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Allergic Contact Dermatitis (Skin Allergies)

(continued)

Treatment continued...

Diet: Some chemicals tested by the TRUE test may be present in the diet. Individuals with severe dermatitis, particularly if it is a disabling vesicular dermatitis of the hands, may be treated with diets low in minerals and chemicals to which the individual is allergic. A low-nickel diet is the most common, but published diets are available that are low in chromate, cobalt, or balsam of Peru. These diets may be attempted for the occasional allergic patient with severe chronic vesicular dermatitis.

Activity: Individuals with severe acute ACD may be incapacitated temporarily and unable to work. Most individuals with ACD may require light duties or restrictions of duties. They should avoid further contact with the chemicals to which they are allergic or chemicals that cross-react with these materials. Patients also should minimize exposure to irritant chemicals, particularly if the dermatitis is active or recently resolved. They should use mild cleansing agents on the skin, such as Aquanil, Cetaphil cleanser, or Oilatum-AD, and should apply bland protective emollients, such as SBR Lipocream, Cetaphil cream or Neutrogena hand cream, to help minimize relapse of ACD or development of irritant contact dermatitis of ceramide cream (eg, Impruv).
 

Medication

The goal of pharmacotherapy is to reduce morbidity and to prevent complications. Topical glucocorticosteroids are the mainstay of therapy. When choosing a topical glucocorticosteroid, match the potency to the location of the dermatitis and the vehicle to the morphology (ointment for dry scaling lesions; lotion or cream for weeping areas of dermatitis).

For severe acute ACD (eg, rhus dermatitis, erythroderma), systemic glucocorticosteroids or other immunosuppressive medications may be needed.

In some cases, ACD may prove persistent despite avoidance of the allergen. In some of these cases (eg, nickel), ingestion of minute amounts of the allergen is believed to drive the process, and chelation therapy with disulfiram can be beneficial. In other instances, the cause of persistence remains enigmatic; many allergens penetrate through rubber gloves. PUVA can be helpful in these cases.

For details of some of these therapies, which are by no means all inclusive, see the drug tables below.
 

Drug Category: Topical immunomodulators - These agents modify immune processes that promote inflammation.

Drug Name
 
Pimecrolimus (Elidel cream) - Indicated for eczema and atopic dermatitis. First nonsteroid cream approved in the United States for mild-to-moderate atopic dermatitis. Derived from ascomycin, a natural substance produced by fungus Streptomyces hygroscopicus var. ascomyceticus. Selectively inhibits production and release of inflammatory cytokines from activated T cells by binding to cytosolic immunophilin receptor macrophilin-12. Resulting complex inhibits phosphatase calcineurin, thus blocking T-cell activation and cytokine release.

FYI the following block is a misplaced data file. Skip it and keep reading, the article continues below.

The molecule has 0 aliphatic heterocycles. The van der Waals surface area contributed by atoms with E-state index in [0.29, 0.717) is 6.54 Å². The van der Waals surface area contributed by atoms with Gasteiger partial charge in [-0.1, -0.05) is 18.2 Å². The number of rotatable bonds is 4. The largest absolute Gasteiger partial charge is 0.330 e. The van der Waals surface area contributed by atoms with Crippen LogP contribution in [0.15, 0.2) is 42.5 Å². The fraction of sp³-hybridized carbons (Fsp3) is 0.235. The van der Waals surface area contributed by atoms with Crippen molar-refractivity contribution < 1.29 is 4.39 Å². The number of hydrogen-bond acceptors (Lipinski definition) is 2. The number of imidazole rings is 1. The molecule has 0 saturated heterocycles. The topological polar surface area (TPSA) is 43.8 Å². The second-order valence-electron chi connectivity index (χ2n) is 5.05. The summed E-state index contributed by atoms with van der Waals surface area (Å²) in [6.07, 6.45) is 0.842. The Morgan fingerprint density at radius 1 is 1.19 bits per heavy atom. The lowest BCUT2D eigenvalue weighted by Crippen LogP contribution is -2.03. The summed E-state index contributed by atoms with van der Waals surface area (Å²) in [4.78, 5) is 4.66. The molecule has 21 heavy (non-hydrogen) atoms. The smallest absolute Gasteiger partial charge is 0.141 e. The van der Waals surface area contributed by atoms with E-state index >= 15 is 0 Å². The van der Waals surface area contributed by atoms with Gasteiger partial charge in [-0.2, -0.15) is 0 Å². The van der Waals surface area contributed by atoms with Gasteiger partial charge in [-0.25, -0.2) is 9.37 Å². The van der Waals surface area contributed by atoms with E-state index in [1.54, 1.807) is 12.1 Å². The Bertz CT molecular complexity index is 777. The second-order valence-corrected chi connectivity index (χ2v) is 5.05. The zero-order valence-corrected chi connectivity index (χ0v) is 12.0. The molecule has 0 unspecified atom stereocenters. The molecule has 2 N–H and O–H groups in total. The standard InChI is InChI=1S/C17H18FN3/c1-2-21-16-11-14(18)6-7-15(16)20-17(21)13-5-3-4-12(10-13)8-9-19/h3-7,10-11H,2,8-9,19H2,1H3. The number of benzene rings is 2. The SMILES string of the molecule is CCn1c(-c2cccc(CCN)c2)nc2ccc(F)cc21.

Cutaneous atrophy was not observed in clinical trials, a potential advantage over topical corticosteroids.
Adult DoseApply topically to affected areas bid
Pediatric Dose<2 years: Not established
>2 years: Administer as in adults
ContraindicationsDocumented hypersensitivity
InteractionsNone reported
PregnancyC - Safety for use during pregnancy has not been established.
PrecautionsPotential exacerbation of existing infection at site of application; may cause burning and irritation
Drug Name
 
Tacrolimus (Protopic 1%) -- Reduces itching and inflammation by suppressing release of cytokines from T cells. Also inhibits transcription for genes that encode IL-3, IL-4, IL-5, GM-CSF, and TNF-alpha, all of which are involved in the early stages of T-cell activation. Additionally, may inhibit release of preformed mediators from skin mast cells and basophils and may down-regulate expression of FCeRI on Langerhans cells. Can be used in patients as young as 2 y. More expensive than topical corticosteroids. Available as ointment in concentrations of 0.03 and 0.1%.
Adult DoseApply thin layer to affected skin areas bid and rub in gently and completely; continue treatment for 1 wk after clearing of signs and symptoms
Pediatric Dose<2 years: Not established
2-15 years: Apply 0.03% ointment bid to affected area(s)
>15 years: Administer as adults
ContraindicationsDocumented hypersensitivity
InteractionsNone reported
PregnancyC - Safety for use during pregnancy has not been established.
PrecautionsPatients may experience burning sensation during first few days of application; skin can become photosensitive and patients should be cautioned about exposure to direct or artificial sunlight and to use sunscreen; safety and efficacy in infected atopic dermatitis not known; application under occlusion, which may promote systemic exposure, has not been evaluated (do not use with occlusive dressings); absorption following topical applications is minimal (relative to systemic administration), but tacrolimus is excreted in human milk and, thus, a decision should be made whether to discontinue nursing or to discontinue drug, taking into account importance of drug to mother (potential for serious adverse reactions in nursing infants from tacrolimus should also be a concern)

WebMD Medical Reference from eMedicineHealth

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